Five of the best roots from Borough’s greengrocers
Widely used in Vietnamese, Thai and Indonesian cooking, this aromatic root is a member of the ginger family, but less intense in flavour with a perfumed scent. Adds a lovely depth of flavour to a Thai curry sauce or a clear fish soup with crab or prawns.
A staple ingredient in eastern European soups and stews, these pale tubers look almost identical to parsnips and have a flavour that’s somewhere between carrot and celeriac. Scrub them well, then use for fritters or chips, slow-cook with your Sunday roast or chop up into a gratin.
Found piled up at all of Borough’s greengrocers, this gnarly, woody root is commonly made into a cream or vegetable oil-based sauce and dolloped on roast beef. But this fiery, flavoursome veg can be used in myriad ways—try grating it raw into salad dressings for an extra kick.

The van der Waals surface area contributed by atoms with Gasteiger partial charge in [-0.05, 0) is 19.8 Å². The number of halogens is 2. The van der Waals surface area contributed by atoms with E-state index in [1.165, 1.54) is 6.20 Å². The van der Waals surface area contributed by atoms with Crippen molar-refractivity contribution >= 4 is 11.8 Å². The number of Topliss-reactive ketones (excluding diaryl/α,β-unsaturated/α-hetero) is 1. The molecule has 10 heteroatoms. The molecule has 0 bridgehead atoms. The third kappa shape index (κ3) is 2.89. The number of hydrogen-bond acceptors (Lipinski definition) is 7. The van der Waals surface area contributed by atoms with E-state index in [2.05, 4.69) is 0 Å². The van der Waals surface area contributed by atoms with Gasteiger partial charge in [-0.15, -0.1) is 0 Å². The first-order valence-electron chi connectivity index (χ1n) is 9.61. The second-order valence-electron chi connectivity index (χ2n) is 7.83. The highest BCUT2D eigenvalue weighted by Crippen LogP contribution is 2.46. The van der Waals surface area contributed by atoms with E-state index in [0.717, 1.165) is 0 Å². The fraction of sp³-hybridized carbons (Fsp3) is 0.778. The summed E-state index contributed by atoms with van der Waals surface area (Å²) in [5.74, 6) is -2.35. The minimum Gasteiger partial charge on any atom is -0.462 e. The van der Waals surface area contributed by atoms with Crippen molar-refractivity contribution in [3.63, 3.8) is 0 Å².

Dowdy on the outside; sweet and creamy on the inside, celeriac can be consumed in just about every conceivable guise: be it grated raw in salads, salt-baked whole, thinly sliced into crisps or whizzed up into soup. A useful addition to any home cook’s veg drawer.
While relatively unknown on these shores, chervil root is a common feature on French menus. Found at Turnips, this teeny, tiny veg has a sweet, nutty flavour that complements fish dishes. Peel off their grubby skin, slather in butter and roast in the oven to get the best out of them.